August 13, 2018
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In this episode we talk about getting older while still having a career in Motion Design.
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I enjoyed you guys talking about that fine balance of work vs. life. Getting older in this industry is challenging, it starts to get harsh as you watch others around you or on social media have the extra time for xyz as you watch that render on the other screen.
I got into motion graphics in my late 30’s around 2003. Made the transition from print production in 1999. Got my BFA from Art Center College of Design, started freelancing while still in school. My first staff job was at a TV production place. I met a guy who in 2005 was in his 60s, he had been doing graphics in tv for decades. He was making the transition from quantel machines to desktop. He would say stuff like “Your next boss is graduating high school now”.
A lot of my work went to air, worked on award shows, a couple of movie titles, tv show opens and some really cool ads. At a point in my career where it’s just sorta work now, but I still really love what I do. I haven’t become a “rock star” yet, I am a really good designer and I have a lot of short cuts and tricks in my bag.
As far as life goes, divorced, freelance schedule didn’t help. I do have a home and a mortgage that doesn’t care if I’m at a fancy design shop working on perfect particles or doing end credits on a music video.
I’m at a point where I have been looking for a job, I live in Los Angeles you’d think they’d be easy to find. Right? Hey, maybe it’s ageism now?
Saul Bass, one of the fathers of motion graphics, worked well above his 50’s. Though technology was a lot different, it was still motion graphics.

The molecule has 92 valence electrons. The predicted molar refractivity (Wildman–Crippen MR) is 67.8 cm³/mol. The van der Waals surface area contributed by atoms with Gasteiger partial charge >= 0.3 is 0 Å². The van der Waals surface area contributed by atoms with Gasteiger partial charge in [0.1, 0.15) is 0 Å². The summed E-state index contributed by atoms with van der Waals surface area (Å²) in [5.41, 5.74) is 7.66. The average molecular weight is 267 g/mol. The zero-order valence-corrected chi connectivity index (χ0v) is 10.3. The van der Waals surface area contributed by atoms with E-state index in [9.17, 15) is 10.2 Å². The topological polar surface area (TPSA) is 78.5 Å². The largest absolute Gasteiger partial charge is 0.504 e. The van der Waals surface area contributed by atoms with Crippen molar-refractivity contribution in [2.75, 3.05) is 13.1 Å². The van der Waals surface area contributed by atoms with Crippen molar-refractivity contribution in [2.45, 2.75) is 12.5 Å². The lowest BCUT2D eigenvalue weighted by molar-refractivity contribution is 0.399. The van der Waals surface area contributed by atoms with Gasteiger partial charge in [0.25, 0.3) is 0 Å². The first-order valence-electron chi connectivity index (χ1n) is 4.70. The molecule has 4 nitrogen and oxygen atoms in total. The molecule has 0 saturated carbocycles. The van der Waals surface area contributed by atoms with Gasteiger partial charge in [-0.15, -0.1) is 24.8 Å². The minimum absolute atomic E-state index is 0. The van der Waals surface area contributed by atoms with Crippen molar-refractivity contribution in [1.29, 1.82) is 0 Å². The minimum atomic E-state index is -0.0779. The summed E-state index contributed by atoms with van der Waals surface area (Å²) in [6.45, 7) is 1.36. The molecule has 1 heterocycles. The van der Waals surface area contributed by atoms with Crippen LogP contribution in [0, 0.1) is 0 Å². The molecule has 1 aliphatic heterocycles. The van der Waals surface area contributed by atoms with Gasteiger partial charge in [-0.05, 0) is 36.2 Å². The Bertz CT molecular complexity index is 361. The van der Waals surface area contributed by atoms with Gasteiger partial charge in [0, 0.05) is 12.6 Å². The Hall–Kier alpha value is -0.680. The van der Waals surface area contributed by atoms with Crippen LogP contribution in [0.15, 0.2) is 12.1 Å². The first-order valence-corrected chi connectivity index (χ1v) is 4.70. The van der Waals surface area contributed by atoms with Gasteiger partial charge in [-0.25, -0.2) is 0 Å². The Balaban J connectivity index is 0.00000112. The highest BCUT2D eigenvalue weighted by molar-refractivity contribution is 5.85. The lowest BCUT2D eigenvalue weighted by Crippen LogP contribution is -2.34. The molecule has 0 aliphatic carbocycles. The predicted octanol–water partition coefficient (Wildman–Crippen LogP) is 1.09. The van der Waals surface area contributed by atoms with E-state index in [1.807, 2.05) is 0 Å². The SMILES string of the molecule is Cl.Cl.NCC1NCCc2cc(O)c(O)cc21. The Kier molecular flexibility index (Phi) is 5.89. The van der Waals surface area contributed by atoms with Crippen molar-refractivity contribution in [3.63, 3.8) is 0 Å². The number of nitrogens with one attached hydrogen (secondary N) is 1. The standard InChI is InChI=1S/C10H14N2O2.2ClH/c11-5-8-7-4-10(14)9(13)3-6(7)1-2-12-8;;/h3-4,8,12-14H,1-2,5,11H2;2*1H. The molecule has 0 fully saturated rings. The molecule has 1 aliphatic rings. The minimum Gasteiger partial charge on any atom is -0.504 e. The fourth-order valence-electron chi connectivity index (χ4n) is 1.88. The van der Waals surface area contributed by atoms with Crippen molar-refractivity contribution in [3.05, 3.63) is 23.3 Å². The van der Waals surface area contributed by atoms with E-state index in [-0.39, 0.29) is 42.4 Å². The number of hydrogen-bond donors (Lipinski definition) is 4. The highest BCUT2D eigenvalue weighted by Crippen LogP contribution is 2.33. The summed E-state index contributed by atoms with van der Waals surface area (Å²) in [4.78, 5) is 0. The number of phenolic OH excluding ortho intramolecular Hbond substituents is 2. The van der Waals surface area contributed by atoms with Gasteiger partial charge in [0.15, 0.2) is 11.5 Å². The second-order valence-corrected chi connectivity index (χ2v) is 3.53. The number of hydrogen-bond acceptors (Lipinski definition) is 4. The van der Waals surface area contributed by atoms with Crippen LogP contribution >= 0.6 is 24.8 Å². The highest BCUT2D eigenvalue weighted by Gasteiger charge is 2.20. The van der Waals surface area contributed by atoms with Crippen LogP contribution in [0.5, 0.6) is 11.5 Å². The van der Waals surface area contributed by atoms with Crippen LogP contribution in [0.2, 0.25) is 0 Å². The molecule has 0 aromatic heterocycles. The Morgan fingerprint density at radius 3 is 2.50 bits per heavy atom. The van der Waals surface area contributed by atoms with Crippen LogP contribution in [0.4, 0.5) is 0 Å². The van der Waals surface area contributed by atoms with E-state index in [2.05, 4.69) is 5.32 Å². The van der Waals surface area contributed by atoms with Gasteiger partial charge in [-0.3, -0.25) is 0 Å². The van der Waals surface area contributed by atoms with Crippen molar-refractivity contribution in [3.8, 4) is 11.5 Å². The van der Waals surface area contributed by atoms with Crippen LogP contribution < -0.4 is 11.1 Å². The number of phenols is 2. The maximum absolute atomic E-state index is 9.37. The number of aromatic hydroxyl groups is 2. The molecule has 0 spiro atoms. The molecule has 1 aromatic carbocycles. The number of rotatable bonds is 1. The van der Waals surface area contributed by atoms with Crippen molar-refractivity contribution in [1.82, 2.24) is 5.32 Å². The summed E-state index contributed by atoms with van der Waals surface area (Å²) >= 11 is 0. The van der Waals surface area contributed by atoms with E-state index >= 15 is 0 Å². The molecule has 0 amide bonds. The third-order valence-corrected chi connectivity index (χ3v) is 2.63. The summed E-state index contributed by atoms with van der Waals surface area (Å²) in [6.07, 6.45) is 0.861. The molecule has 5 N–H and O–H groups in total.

Saul Bass is exactly who i was thinking of as they were talking about age and the fear of getting out of touch with current design and making the choice between family or work. Saul Bass’s first film title sequence was in 1954 at age of 34 and his last was in 1996 at 75! That’s 40 years of professional work.
Interesting thoughts guys, something I’ve thought about over the years and a few of your points have informed decisions that I’ve taken. I also have to think about the financial situations that people have gotten into as they started careers, it’s not just about working for the agencies, seeing about kids and futures and whatnot, as the country continues down it’s path of high student loans and debts to better ourselves, what thoughts come to mind when you’ve invested so much to just get started in the industry. A thought that goes through my mind is, well I paid so much to get into it, how long do I stay? And I wonder if others think the same thing. Great watch guys, keep it up.
Saul Bass is the man
I`m with Chris on Prometheus.
Thankyou so much for this topic .
Thank you. Enjoyed the podcast quite a bit. This episode really stood out to me because I am a 40-year old, looking to transition from web design TO motion graphics.
The insight about the hours and workloads was interesting. I particularly took notice when you were talking about being on the wrong path and the wrong mountain. That’s kind of where I am with web design. I wanted to do it… Did it… And realized I don’t want to do it any more. It’s run its course.
I would like to study motion graphics and transition my career into motion graphics and video production. Being vets in the field, is the industry welcoming to older designers making the transition into it?
I think since the business is so new that many younger people have been taken advantage of. So as more seasoned professionals move into older age they will be revered. This is not unlike what happened in the film industry last century.